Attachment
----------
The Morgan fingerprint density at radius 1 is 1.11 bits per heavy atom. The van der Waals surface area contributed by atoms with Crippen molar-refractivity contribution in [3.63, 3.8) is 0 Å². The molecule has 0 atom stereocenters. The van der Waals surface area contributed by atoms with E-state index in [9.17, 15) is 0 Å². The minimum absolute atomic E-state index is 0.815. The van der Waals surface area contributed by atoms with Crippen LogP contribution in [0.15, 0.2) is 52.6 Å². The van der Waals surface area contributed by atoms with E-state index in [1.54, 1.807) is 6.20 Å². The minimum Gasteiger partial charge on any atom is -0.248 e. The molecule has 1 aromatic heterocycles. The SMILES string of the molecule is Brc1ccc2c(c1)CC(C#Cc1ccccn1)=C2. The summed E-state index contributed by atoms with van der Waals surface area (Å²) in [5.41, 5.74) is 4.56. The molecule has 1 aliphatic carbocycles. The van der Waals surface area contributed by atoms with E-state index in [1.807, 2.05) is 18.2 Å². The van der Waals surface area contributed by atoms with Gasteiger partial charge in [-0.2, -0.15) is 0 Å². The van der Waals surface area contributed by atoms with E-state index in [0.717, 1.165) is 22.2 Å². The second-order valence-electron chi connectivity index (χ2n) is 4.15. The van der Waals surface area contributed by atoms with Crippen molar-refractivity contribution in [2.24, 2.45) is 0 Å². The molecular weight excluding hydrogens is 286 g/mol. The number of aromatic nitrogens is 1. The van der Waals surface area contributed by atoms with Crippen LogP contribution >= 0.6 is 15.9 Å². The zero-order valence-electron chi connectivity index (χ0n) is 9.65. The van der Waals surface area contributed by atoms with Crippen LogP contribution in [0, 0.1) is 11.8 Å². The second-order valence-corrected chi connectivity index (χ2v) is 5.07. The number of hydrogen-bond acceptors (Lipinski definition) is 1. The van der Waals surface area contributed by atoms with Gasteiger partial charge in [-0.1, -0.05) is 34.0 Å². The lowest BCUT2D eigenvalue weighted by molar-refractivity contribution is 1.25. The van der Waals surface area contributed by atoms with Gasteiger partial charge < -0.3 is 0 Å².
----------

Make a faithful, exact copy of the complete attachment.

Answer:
The Morgan fingerprint density at radius 1 is 1.11 bits per heavy atom. The van der Waals surface area contributed by atoms with Crippen molar-refractivity contribution in [3.63, 3.8) is 0 Å². The molecule has 0 atom stereocenters. The van der Waals surface area contributed by atoms with E-state index in [9.17, 15) is 0 Å². The minimum absolute atomic E-state index is 0.815. The van der Waals surface area contributed by atoms with Crippen LogP contribution in [0.15, 0.2) is 52.6 Å². The van der Waals surface area contributed by atoms with E-state index in [1.54, 1.807) is 6.20 Å². The minimum Gasteiger partial charge on any atom is -0.248 e. The molecule has 1 aromatic heterocycles. The SMILES string of the molecule is Brc1ccc2c(c1)CC(C#Cc1ccccn1)=C2. The summed E-state index contributed by atoms with van der Waals surface area (Å²) in [5.41, 5.74) is 4.56. The molecule has 1 aliphatic carbocycles. The van der Waals surface area contributed by atoms with E-state index in [1.807, 2.05) is 18.2 Å². The van der Waals surface area contributed by atoms with Gasteiger partial charge in [-0.2, -0.15) is 0 Å². The van der Waals surface area contributed by atoms with E-state index in [0.717, 1.165) is 22.2 Å². The second-order valence-electron chi connectivity index (χ2n) is 4.15. The van der Waals surface area contributed by atoms with Crippen molar-refractivity contribution in [2.24, 2.45) is 0 Å². The molecular weight excluding hydrogens is 286 g/mol. The number of aromatic nitrogens is 1. The van der Waals surface area contributed by atoms with Crippen LogP contribution >= 0.6 is 15.9 Å². The zero-order valence-electron chi connectivity index (χ0n) is 9.65. The van der Waals surface area contributed by atoms with Crippen LogP contribution in [0, 0.1) is 11.8 Å². The second-order valence-corrected chi connectivity index (χ2v) is 5.07. The number of hydrogen-bond acceptors (Lipinski definition) is 1. The van der Waals surface area contributed by atoms with Gasteiger partial charge in [-0.1, -0.05) is 34.0 Å². The lowest BCUT2D eigenvalue weighted by molar-refractivity contribution is 1.25. The van der Waals surface area contributed by atoms with Gasteiger partial charge < -0.3 is 0 Å².